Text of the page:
3. The Council received a report about a build up of waste in front of Mr X’s neighbour’s house from another resident on 6 April. An officer inspected the waste on 7 April. Mr X’s neighbour had tried to arrange a bulky waste collection from the Council in February, but the Council then suspended collections due to COVID-19. After speaking to Mr X’s neighbour, the Council ordered them a larger household waste bin.
  4. Mr X reported the waste build up to the Council on 15 April. The Council asked Mr X for photographs so it could assess the type and extent of waste.
  5. Mr X sent photographs to the Council on 21 April. He said his neighbour removed some waste but then added more.
  6. The Council updated Mr X on 22 April. It said it visited his neighbour as part of its investigation and explained his neighbour tried to arrange a bulky waste collection just before the Council suspended the service because of COVID-19. It said private waste contractors were still operating and it would give his neighbour 14 days to remove the waste.
  7. On 23 April, the Council sent a first PDPA warning letter to Mr X’s neighbour.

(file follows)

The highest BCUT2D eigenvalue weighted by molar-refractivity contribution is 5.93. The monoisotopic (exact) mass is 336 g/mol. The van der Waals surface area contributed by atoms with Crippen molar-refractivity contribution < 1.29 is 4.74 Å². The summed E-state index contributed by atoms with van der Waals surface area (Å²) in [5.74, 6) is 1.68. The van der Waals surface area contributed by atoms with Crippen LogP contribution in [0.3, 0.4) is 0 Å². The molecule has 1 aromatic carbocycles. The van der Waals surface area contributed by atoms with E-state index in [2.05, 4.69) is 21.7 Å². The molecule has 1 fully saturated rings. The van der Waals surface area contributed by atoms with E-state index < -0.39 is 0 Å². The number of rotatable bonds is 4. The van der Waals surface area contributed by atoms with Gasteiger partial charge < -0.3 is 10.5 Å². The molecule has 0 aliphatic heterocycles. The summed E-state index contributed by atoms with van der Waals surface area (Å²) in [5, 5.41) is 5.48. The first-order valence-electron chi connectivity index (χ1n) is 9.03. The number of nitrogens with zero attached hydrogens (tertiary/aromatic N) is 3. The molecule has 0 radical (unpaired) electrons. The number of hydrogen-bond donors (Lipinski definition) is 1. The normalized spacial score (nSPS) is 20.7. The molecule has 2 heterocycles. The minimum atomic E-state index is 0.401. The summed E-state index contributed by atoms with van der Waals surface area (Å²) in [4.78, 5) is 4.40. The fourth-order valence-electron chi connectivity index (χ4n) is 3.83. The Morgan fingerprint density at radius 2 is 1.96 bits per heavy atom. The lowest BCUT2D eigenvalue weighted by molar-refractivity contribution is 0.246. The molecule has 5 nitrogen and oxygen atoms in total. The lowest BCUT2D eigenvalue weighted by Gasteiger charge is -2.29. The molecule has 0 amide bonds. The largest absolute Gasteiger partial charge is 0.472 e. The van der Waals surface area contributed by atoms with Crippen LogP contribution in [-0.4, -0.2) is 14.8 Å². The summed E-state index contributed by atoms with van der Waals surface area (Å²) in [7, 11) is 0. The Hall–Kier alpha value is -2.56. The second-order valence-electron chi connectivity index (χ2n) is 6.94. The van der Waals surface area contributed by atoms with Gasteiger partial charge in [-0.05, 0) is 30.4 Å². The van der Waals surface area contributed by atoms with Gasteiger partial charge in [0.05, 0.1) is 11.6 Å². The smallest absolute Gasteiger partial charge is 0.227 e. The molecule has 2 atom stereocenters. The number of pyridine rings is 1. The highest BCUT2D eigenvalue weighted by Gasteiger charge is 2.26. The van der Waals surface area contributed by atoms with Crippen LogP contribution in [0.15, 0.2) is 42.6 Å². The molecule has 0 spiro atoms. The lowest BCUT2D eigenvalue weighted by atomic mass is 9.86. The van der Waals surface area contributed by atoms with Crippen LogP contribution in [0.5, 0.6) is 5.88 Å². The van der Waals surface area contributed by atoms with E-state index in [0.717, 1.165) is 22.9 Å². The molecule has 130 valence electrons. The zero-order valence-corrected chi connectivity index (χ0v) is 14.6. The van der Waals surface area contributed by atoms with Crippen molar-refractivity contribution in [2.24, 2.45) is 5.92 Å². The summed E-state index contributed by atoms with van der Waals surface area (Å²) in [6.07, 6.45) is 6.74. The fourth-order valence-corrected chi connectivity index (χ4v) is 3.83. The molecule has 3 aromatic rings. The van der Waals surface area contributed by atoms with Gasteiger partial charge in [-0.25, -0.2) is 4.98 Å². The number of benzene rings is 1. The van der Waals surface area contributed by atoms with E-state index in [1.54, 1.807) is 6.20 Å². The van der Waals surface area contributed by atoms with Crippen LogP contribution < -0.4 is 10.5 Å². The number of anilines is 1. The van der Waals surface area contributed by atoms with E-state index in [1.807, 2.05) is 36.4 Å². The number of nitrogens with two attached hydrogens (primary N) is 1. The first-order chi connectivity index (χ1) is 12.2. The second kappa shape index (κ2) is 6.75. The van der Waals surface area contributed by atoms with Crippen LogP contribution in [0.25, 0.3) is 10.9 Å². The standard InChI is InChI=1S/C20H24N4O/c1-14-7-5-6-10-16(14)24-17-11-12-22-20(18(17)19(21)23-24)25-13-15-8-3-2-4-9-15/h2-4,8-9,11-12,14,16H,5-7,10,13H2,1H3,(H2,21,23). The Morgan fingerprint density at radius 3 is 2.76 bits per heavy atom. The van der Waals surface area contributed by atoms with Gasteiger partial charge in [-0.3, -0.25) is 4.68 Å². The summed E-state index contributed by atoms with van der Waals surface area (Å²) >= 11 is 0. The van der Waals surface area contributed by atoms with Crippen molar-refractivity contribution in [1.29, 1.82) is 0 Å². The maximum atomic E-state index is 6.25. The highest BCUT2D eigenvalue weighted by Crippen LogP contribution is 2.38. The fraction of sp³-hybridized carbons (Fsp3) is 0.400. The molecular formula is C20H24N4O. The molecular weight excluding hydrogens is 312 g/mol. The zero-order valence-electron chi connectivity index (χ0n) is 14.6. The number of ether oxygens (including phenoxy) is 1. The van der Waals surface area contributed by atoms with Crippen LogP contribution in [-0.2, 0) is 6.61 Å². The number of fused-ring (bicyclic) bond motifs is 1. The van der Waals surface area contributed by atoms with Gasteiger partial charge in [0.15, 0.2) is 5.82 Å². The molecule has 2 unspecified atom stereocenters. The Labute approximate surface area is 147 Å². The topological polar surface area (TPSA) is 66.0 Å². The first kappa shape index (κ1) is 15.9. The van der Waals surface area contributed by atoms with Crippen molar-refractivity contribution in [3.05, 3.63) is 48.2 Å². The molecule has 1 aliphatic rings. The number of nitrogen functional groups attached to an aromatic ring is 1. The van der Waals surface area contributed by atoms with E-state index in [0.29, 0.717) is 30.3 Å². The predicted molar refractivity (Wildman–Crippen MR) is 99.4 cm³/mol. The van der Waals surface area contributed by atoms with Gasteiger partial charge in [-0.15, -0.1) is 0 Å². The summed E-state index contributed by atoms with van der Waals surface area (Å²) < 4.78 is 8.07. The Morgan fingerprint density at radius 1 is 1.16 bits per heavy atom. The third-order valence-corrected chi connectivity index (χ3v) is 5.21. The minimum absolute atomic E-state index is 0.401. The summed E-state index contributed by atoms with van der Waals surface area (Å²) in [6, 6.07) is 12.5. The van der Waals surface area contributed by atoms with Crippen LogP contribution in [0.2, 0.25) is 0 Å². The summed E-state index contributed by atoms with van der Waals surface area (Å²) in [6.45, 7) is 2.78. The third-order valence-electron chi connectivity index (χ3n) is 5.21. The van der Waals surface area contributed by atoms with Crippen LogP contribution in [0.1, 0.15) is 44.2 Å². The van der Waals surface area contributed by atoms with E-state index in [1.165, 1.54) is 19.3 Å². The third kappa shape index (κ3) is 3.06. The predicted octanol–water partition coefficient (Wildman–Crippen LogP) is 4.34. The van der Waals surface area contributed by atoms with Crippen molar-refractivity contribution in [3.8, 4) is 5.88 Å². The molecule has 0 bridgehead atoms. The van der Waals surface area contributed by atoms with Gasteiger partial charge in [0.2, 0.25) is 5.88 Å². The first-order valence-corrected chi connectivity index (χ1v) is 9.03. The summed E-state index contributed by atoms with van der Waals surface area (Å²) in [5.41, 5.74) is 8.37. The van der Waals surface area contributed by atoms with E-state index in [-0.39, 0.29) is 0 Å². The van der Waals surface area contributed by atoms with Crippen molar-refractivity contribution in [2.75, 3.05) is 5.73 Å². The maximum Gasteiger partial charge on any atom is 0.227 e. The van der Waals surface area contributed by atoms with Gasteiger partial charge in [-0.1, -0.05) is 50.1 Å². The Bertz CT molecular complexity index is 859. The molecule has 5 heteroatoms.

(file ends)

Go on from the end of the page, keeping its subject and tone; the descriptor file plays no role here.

8. In May, the government published advice encouraging councils to re-open household waste recycling centres. This was subject to councils risk assessing how the centres would safely operate.
  9. A Council officer visited Mr X’s neighbour on 7 May. They had removed the bags of household waste and new larger bins had been delivered. Some bulky items remained, such as a sofa, stairgate, toys, and a fridge.
  10. On 11 May, the Council re-opened its household waste recycling centre by appointment only. It also re-started its bulky waste collection service. On the same day, the Council sent a second PDPA warning letter to Mr X’s neighbour about the remaining waste.
  11. The Council updated Mr X again on 14 May, telling him his neighbour had removed most of the household waste, but a sofa and some bulky items remained. The Council said it gave Mr X’s neighbour 14 days to remove the items and it had powers to remove the waste and charge Mr X’s neighbour if they did not comply.
  12. Mr X sent more pictures to the Council on 21 May. He said the mess was large and smelt. The Council said it was preparing a bulky waste collection quote for his neighbour.
  13. Mr X emailed the Council on 5 June saying his neighbour’s waste had increased and was filling their garden. The Council said it believed his neighbour was moving waste to their garden ready to be removed, but its service times for quotes and collections was longer than normal.
  14. Mr X sent the Council another picture of the waste on 23 June. He said it had gone on too long and was attracting flies. He said he would contact the housing association who owned his neighbour’s house.
  15. The Council told Mr X it had to work flexibly with residents in the current climate. It spoke with his neighbour again.
  16. The Council served Mr X’s neighbour with a PDPA notice on 25 June, giving them 21 days to clear the waste.